Climate Change and the Changing of the Social Climate

Tammemagi (2009, p.221) claims that “We  must use the solutions technology has provided us. Yet hybrid cars, smokestack scrubbers, carbon sequestration, and solar and wind power simply are not enough. As for the, as we saw in chapter 5, these green technologies will not be able to keep up with the population-economy treadmill.

To make progress in reducing global warming we must slow this treadmill. In other words, we need to slow down economic and population growth.

It will not be easy. There are strong forces at play, and societies have enormous momentum; like an ocean tanker, social directions cannot be changed quickly. Powerful corporations and organisations have a vested interest in maintaining the status quo. Furthermore many people are frightened of change and the uncertainty that comes with it.“

Tammemagi, H. Y. (2009). Air: our planet’s ailing atmosphere.

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Solar Energy

Tammemagi (2009, p.197) claims that “Although solar energy can be used to heat homes and water directly, the most flexible use is with ‘photovoltaic cells’, which turn sunlight directly into electricity. The photoelectric effect was discovered in 1839 by a French scientist, Edmond Vecquerel. He found that when he exposed two different brass plates immersed in a liquid to sunlight, it produced a continuous electric current. In the late 1870s, English scientists found they could obtain the same result using selenium. It was not until 1954, however, that the first practical photovoltaic cell using silicon was developed at Bell Laboratories. Photovoltaic cells have many benefits: they are rugged, reliable, have no moving parts, can withstand extreme temperatures, are impervious to most corrosive chemicals, and give off no toxic emissions. Solar cells were first used, in the space program for sattelites where there is continuous sunshine.“

Tammemagi, H. Y. (2009). Air: our planet’s ailing atmosphere.

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Renewable Energy

Tammemagi (2009, p.197) claims that “Renewable energy sources–such as windmills, solar panels, and hydro-electric generators, which produce no greenhouse gases–are an excellent way of combating global warming. The use of wind power, a seemingly simple and benign energy source, has increased rapidly in recent years as wind turbine technology. From 2000 to 2007, worldwide wind-power generating capacity increased from 18.000 MW to 92,000 MW, a five-fold increase. The world leader in wind power is Germany, followed by the United States, Spain, India, and Denmark. Denmark produces almost half of its electricity from wind.“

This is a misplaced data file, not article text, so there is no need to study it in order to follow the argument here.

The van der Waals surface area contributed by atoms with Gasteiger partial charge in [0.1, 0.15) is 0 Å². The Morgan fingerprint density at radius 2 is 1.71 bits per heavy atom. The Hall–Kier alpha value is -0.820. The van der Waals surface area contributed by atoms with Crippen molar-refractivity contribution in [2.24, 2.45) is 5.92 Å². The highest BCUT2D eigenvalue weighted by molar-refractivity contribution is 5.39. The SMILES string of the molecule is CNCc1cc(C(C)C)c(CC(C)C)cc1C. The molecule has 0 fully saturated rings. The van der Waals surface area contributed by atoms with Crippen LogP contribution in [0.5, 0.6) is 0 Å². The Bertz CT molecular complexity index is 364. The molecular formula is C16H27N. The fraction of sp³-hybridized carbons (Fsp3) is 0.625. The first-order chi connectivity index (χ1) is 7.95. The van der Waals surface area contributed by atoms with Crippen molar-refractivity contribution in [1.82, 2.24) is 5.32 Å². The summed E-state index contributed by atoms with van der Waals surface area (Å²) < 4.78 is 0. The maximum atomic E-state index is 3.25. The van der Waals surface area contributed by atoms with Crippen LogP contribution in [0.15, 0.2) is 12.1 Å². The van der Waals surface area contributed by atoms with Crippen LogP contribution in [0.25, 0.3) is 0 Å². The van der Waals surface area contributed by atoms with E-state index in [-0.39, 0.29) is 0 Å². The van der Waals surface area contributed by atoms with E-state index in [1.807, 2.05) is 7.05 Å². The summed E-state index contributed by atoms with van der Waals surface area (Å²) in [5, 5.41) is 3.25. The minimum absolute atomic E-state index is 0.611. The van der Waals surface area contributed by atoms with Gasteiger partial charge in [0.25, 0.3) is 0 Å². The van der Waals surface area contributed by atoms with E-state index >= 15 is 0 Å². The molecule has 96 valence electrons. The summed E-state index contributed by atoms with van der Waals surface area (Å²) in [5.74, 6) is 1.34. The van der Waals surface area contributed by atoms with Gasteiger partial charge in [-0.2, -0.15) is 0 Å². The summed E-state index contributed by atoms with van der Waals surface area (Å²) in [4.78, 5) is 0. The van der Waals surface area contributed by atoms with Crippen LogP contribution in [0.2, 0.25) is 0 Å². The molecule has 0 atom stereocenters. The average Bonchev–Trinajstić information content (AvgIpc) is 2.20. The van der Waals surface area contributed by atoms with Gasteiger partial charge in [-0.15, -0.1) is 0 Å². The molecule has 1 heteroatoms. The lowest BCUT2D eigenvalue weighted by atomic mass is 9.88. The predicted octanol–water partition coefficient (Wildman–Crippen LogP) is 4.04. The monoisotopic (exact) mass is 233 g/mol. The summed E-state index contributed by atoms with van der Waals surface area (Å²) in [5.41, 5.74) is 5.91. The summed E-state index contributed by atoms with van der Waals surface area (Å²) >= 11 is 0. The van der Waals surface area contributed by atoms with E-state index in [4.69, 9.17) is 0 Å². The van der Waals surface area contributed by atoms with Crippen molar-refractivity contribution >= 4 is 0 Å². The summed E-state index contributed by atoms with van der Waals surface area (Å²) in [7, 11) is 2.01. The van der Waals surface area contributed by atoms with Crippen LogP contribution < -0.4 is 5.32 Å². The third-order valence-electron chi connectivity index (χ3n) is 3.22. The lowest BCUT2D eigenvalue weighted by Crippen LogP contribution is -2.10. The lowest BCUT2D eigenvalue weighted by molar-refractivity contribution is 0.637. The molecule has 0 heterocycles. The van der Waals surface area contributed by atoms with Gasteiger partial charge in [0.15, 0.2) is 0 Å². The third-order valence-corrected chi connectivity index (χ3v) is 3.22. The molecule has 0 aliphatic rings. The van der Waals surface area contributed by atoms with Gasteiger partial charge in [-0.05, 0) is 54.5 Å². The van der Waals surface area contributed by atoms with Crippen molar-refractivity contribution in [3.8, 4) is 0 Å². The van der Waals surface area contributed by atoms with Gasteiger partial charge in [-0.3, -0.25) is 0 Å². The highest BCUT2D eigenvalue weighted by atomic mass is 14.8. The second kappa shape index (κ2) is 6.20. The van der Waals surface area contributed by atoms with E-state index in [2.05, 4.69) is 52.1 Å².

Tammemagi, H. Y. (2009). Air: our planet’s ailing atmosphere.

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Australia and The Kyoto Protocol.

Tammemagi (2009, p.192) claims that “To become international law, the (Kyoto) protocol had to be signed by at least 55 developed countries whose cumulative greenhouse gas emissions in 1990 formed at least 55 percent of the world’s total. Canada signed the Kyoto agreement in late 2002, to become the 99th nation to join. But without the ratification of the United States, Russia’s signiture was necessary. In 2004, Russia reversed its previous position and, much to the delight of European countries and environmentalists, signed the Kyoto Protocol, bringing it into force on February 16, 2005. Initially, Australia refused to sign the Kyoto Protocol. In December 2007, Australia’s newly elected prime minister Kevin Rudd reversed the previous policy and commited his country to joining the agreement.”

 

Tammemagi, H. Y. (2009). Air: our planet’s ailing atmosphere.

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Fossil Fuel Emissions

Tammemagi (2009, p.168) claims that “Global warming is a very serious issue. Yet many people are not convinced that a problem exists, and if it does, they do not deem it sufficiently important to make sacrifices or changes in their lifestyles. I have a few friends–well educated and open-minded–who are not convinced global warming is a reality. There are four major objections that they and the fossil-fuel industry, commonly raise against taking action to curtail global warming…”

 

Tammemagi, H. Y. (2009). Air: our planet’s ailing atmosphere.

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